All photos courtesy of Father Joe's Villages.
Rowland Hall won its second-consecutive Utah Interscholastic Athletic Administrators Association (UIAAA) 2A Directors Cup for excellence across three areas: athletics, academics, and sportsmanship and student leadership.
Athletics Director Kendra Tomsic said the prestigious award, announced July 13, demonstrates that Rowland Hall is home to some truly gifted student-athletes. “I am so very proud of our athletes for their efforts in the competitive arena as well as in the classroom,” Kendra said, “and thankful to our coaches who are so supportive of our student-athletes' academic commitments.”
Strong showings at state tournaments—along with high GPAs—helped Rowland Hall secure its second Directors Cup in the award's nine-year history. The UIAAA recognized seven of our teams for having the highest GPAs among their 2A competitors: volleyball, girls basketball, boys cross-country, boys tennis, boys track, and girls and boys soccer. And top-five finishes at state competitions included first place in 2A for girls soccer, second place in 3A for girls swimming, second place in 2A for boys soccer, third place in 2A for boys golf, third place in 2A for boys basketball, third place in 2A for girls golf, and fourth place in 3A for boys tennis.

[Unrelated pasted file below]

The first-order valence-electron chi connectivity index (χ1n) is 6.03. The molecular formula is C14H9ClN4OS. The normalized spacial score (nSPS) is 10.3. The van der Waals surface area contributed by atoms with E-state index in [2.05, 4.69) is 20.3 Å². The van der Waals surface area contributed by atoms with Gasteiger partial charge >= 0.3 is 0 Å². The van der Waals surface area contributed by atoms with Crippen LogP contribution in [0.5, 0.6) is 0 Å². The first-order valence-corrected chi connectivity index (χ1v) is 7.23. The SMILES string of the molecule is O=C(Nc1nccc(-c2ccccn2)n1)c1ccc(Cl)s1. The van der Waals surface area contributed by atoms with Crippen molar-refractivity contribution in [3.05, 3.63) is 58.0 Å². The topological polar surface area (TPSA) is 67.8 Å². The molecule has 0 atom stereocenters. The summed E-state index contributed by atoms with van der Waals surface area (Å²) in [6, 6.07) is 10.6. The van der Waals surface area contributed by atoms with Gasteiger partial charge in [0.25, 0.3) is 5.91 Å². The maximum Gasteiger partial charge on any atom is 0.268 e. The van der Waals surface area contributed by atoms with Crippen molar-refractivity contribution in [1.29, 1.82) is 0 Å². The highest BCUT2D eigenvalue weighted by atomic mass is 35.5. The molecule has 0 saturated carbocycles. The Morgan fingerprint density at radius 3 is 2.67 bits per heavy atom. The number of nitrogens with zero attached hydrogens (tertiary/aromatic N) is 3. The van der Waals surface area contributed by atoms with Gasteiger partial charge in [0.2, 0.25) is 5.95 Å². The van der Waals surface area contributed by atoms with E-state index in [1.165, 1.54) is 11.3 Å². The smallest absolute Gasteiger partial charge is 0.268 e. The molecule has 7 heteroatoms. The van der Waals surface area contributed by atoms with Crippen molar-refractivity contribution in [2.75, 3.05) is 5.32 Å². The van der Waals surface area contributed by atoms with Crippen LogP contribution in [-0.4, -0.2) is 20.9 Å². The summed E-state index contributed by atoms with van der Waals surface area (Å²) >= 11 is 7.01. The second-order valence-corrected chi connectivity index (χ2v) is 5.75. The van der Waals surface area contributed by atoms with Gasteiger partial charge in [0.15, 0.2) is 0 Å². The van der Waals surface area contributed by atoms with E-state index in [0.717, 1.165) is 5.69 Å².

The description of the Directors Cup, from UIAAA:
The UIAAA Directors Cup is awarded each year to the top school in each class that demonstrates combined excellence in athletic, academic, and sportsmanship and student-leadership [categories]. Each category makes up a percentage toward a school’s total ranking:
- Athletic (40%): The place or position a school team finishes in the state tournament.
- Academic (40%): Varsity team GPA.
- Sportsmanship and student leadership (20%): School’s participation in UHSAA-sponsored sportsmanship and leadership initiatives.
The top-five ranked schools in 2A:
- Rowland Hall: 15.26 points
- Gunnison: 13.47
- Waterford: 12.8
- Kanab: 10.12
- Layton Christian: 9.65
Rowland Hall's score also amounted to the fourth-highest point total among all classifications in the state.
The debate season is the longest of any activity in high school—for some Rowland Hall debaters, it didn’t end until late last month. After another fine regular season winning local and regional tournaments, a variety of exceptional debaters set a new standard for competitive excellence in our three postseason tournaments.